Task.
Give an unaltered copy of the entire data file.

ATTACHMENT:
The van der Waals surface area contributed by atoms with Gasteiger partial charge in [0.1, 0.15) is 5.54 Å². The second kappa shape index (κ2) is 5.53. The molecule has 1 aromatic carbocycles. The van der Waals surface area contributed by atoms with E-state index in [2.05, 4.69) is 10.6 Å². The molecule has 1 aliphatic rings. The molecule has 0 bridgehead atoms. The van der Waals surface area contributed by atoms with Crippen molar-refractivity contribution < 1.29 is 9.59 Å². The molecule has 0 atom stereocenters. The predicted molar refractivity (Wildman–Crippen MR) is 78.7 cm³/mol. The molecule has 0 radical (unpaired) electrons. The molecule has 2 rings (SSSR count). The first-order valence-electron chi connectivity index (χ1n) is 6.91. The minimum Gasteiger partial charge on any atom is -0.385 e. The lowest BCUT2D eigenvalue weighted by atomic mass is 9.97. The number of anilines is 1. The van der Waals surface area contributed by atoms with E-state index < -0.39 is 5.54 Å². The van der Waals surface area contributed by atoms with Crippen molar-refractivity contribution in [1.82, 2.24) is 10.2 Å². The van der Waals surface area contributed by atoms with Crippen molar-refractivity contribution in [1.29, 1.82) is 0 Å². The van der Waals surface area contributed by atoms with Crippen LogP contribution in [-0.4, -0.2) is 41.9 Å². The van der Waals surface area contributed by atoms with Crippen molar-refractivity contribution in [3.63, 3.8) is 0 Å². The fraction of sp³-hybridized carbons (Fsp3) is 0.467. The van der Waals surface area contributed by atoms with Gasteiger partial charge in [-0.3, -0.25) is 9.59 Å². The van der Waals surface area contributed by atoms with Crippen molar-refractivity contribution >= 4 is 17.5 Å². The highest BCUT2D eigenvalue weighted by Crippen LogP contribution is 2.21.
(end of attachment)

The van der Waals surface area contributed by atoms with Gasteiger partial charge in [0.1, 0.15) is 5.54 Å². The second kappa shape index (κ2) is 5.53. The molecule has 1 aromatic carbocycles. The van der Waals surface area contributed by atoms with E-state index in [2.05, 4.69) is 10.6 Å². The molecule has 1 aliphatic rings. The molecule has 0 bridgehead atoms. The van der Waals surface area contributed by atoms with Crippen molar-refractivity contribution < 1.29 is 9.59 Å². The molecule has 0 atom stereocenters. The predicted molar refractivity (Wildman–Crippen MR) is 78.7 cm³/mol. The molecule has 0 radical (unpaired) electrons. The molecule has 2 rings (SSSR count). The first-order valence-electron chi connectivity index (χ1n) is 6.91. The minimum Gasteiger partial charge on any atom is -0.385 e. The lowest BCUT2D eigenvalue weighted by atomic mass is 9.97. The number of anilines is 1. The van der Waals surface area contributed by atoms with E-state index < -0.39 is 5.54 Å². The van der Waals surface area contributed by atoms with Crippen molar-refractivity contribution in [1.82, 2.24) is 10.2 Å². The van der Waals surface area contributed by atoms with Crippen molar-refractivity contribution in [1.29, 1.82) is 0 Å². The van der Waals surface area contributed by atoms with Crippen LogP contribution in [-0.4, -0.2) is 41.9 Å². The van der Waals surface area contributed by atoms with Crippen molar-refractivity contribution in [3.63, 3.8) is 0 Å². The fraction of sp³-hybridized carbons (Fsp3) is 0.467. The van der Waals surface area contributed by atoms with Gasteiger partial charge in [-0.3, -0.25) is 9.59 Å². The van der Waals surface area contributed by atoms with Crippen molar-refractivity contribution >= 4 is 17.5 Å². The highest BCUT2D eigenvalue weighted by Crippen LogP contribution is 2.21.